This post sponsored by our publishing partner Cripple Creek Backcountry.
First impressions of Atomic Backland Carbon Ski Touring Boot:
For years I have dodged the oncoming tide of flimsy “skimo” twigs with teeny low-tech bindings and neon morphsuits, But alas, the lure of lightweight long-distance touring has won out over the desire to slog uphill dragging five-to-ten pounds on each foot.
Sure enough, I found myself in the market for a lightweight pair of boots. I envisioned them wrapped in flashy euro-inspired neon stripes sporting an exotic name that is reminiscent of Italian race cars and spelled incorrectly like syclone, syber, or sychology. Instead, I landed on the 2019-2020 Atomic Backland Carbon (retail available this coming fall).
For months I sampled each and every brand and make of skimo boot that I could find and kept running into the same problem: they were too narrow. Sure, this can be fixed with custom molding, but there is only so far I can punch a boot before I look down in shame at the misshapen frankenboot that once was a well-machined piece of equipment, and am forced to accept the fact that my abused feet will never live up to the European standard of foot-beauty. And then there is the cost and time that boot fitting incurs. In contrast, as soon as I slipped my foot into the Memory Fit 3D goodness and 98mm last of the BL Carbon, I felt accepted. It was like a foot hug from a teddy bear.
If Batman wore ski-boots, these would be the ones; not only because they are black as night and one could easily fight crime in them, but they also boast all sorts of fancy high-tech gadgetry.
For example, the Boa system comprises a series of cables that act as constrictors (get it…) around the forefoot: you tighten by twisting the large knob on the front of the boot. It’s a cool idea, but it lacks in functionality. It felt flimsy, failed to secure my feet enough for demanding turns, and needed to be re-tightened throughout the day. The classic lever that can be snapped closed for the downhill and then released for the uphill is much more confidence inspiring. And, something so small as knowing exactly which catch you usually clip the lever onto is underappreciated.
The next gadgetry is the magnetic cuff-closure, designed to hold the fabric cuff in place around the liner, thus keeping snow out of the boot. Also a cool idea, but with the 78 degrees of motion available, the magnetic attachments came loose and flopped around on the outside of my test boots. Perhaps a longer cuff might fix this, but I think the magnets are a gimmick.
As for the range of motion, 78 degrees is even more than some of the better touring boots in this category. Combine it with the Frictionless Pivot cuff-rivet bushing, and the walk-mode is comparable to that of a hiking boot. I was so impressed by how this felt, I performed several high ninja kicks in the boots, with great success.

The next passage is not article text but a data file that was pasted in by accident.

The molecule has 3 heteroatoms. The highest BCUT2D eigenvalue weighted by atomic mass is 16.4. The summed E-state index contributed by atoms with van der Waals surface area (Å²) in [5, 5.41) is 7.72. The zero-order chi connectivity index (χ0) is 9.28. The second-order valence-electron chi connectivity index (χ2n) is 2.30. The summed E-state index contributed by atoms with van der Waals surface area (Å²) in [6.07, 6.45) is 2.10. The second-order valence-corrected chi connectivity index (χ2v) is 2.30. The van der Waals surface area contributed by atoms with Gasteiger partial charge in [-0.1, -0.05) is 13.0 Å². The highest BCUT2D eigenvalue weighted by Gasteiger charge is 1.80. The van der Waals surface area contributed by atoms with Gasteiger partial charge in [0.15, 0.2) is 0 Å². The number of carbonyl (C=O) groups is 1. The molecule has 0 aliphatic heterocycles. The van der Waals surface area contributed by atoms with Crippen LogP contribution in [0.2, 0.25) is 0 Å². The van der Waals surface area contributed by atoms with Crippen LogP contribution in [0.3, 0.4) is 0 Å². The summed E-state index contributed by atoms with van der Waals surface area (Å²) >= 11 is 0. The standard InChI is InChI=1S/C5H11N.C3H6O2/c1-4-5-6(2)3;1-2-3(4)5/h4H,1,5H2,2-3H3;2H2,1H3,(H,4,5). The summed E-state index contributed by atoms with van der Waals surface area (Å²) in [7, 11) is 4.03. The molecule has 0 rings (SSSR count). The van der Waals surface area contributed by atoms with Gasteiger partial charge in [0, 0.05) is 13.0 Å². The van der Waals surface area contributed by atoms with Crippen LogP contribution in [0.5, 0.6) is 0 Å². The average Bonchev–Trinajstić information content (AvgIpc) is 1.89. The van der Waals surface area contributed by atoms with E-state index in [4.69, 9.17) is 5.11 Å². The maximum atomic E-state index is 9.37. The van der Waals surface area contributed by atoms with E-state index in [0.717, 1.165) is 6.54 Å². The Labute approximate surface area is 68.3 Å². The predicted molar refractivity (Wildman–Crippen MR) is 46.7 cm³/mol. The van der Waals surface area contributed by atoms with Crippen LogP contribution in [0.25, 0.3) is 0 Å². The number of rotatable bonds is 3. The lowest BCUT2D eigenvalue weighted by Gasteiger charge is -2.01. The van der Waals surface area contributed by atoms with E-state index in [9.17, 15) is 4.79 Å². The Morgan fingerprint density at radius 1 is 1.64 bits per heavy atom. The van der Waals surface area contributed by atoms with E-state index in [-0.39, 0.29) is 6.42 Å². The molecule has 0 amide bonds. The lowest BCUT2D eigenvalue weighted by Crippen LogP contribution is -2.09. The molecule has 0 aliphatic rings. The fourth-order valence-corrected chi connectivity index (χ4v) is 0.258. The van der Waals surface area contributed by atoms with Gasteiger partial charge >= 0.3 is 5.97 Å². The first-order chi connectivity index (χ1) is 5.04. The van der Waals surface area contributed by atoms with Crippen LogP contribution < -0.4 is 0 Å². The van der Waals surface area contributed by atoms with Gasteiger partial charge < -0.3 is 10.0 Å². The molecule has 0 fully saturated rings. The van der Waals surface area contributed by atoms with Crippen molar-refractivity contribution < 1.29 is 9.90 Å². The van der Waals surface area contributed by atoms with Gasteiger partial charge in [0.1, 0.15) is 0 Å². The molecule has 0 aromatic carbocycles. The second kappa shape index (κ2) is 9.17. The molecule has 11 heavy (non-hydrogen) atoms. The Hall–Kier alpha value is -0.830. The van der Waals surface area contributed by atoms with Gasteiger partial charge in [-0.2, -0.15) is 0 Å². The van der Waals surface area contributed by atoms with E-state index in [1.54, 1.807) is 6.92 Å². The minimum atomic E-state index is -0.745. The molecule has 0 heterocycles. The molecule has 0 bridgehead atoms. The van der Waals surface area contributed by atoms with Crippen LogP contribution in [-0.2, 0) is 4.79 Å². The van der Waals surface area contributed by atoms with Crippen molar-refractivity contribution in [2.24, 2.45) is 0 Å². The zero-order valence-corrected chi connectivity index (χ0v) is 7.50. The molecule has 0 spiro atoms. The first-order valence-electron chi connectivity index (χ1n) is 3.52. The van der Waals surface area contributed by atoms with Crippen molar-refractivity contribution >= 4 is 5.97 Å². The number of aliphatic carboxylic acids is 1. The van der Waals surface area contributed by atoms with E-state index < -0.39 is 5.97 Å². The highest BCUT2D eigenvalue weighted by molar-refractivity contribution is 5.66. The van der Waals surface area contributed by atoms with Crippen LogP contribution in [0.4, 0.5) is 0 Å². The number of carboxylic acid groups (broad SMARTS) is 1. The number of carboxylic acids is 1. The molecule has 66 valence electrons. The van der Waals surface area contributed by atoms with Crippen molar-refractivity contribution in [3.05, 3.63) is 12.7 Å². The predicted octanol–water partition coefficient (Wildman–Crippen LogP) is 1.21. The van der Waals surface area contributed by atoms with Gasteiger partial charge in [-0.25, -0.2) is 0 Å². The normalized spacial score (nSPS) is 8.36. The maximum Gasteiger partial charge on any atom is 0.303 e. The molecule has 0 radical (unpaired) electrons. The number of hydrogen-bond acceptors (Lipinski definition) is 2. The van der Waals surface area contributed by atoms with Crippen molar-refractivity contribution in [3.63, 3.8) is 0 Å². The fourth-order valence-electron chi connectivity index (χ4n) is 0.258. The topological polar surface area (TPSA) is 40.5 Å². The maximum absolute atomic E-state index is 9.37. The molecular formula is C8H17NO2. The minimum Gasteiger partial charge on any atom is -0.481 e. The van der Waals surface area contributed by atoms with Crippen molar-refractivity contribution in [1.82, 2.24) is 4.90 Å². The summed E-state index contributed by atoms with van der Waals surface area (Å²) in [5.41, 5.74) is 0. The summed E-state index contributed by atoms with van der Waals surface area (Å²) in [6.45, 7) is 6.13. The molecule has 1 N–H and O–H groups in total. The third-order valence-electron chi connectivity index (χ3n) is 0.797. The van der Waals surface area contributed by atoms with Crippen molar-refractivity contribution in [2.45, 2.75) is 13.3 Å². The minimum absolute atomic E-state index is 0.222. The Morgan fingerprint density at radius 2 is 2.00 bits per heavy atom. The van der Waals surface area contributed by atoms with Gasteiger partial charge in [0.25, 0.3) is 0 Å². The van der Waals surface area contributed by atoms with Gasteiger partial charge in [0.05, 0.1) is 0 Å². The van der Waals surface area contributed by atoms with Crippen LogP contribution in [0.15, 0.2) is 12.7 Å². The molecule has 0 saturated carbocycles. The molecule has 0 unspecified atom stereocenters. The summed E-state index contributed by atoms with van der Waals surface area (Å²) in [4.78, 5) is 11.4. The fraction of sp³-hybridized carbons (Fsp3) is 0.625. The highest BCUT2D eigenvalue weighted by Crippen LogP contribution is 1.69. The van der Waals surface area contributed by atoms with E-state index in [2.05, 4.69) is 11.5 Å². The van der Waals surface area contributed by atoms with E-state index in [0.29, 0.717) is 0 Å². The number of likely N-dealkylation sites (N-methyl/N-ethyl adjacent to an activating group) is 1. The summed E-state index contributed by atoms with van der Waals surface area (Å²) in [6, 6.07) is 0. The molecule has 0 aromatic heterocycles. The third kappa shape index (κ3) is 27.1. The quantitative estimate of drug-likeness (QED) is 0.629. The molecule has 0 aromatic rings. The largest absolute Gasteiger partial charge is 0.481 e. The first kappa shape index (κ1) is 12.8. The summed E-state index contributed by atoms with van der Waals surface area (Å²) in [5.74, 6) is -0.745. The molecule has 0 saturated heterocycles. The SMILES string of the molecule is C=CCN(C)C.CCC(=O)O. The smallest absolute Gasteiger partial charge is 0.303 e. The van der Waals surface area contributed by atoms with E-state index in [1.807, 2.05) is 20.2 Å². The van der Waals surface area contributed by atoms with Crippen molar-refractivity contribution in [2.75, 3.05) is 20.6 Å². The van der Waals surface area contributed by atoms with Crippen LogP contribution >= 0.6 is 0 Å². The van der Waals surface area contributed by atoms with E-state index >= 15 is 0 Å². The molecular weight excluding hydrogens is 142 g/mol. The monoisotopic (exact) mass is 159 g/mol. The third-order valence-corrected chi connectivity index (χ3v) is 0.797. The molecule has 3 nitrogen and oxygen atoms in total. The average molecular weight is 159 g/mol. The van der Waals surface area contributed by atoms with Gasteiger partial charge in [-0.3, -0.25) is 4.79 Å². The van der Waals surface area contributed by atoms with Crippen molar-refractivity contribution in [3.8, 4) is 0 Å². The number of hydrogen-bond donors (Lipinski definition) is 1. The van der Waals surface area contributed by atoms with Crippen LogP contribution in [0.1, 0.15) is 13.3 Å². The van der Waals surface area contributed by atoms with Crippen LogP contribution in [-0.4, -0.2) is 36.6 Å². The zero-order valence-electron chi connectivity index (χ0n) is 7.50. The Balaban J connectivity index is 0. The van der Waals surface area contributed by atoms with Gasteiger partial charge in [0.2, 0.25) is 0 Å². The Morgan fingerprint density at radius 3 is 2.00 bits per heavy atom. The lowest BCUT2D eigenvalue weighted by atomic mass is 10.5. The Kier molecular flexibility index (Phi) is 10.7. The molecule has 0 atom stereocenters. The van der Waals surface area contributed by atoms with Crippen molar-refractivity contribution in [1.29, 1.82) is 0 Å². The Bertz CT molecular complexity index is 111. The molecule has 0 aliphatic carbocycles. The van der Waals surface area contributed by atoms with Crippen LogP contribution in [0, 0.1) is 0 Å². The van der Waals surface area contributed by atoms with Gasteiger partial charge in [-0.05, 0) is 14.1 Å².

To transition into walk mode the lever on the back of the boot is flipped up by pulling the string attached to the end. When flipped back down, a small hook snaps onto a bar for ski-mode. At first, I did not trust the transition hook (not sure about the technical name). Besides the spring-tension, there is nothing to hold it in place, and I figured that it would be easy for it to come undone and send you sporadically into 78 degrees of ludicrous mode. However, once I took them on the most heinous wind-scoured 55-degree slope I could find, they quickly gained my confidence, and despite the claimed 110 flex, I was impressed with how they skied.
I trusted the Backland Carbon enough to use them in the Power of Four, a 24-mile 11,000 vert skimo race, and not once did they transition unexpectedly. But I would prefer a transition lever directly attached to the top buckle, as other brands provide.
The top buckle attachment was another issue for me. After a quick jaunt up the resort one day, I walked into work with the buckles in walk-mode. When I looked down, the wire bit was attached to the catch, but the buckle was detached from the wire. The wire is a sort of “G” shape which threads through a clasp that attaches the wire to the lever. Somehow it had been pulled loose, and the clasp was missing. Having this sort of thing occur during a race, or while deep in the backcountry, could be catastrophic. I was able to find the clasp under a bench and pulled out the engineering draft-table to fix the problem. The solution: duct-tape. I hope that Atomic finds a better way to secure these in place, but a hefty dose of tape does the trick for now.
The Backland Carbon is a state-of-the-art lightweight touring boot that is impressive, but is unlikely to be a game-changer. I would not be surprised if gadgetry such as the Boa system and magnetic cuff closure get trashed in the models of the future, but the carbon fiber reinforcement, extended range of motion, and fit are remarkable, and will are likely the future of the Backland series.
Jamie Caudill is a climbing guide, ski instructor, and photographer based in Carbondale, Colorado. To see more adventures on snow and stone, check out his instagram: https://www.instagram.com/jam.caudill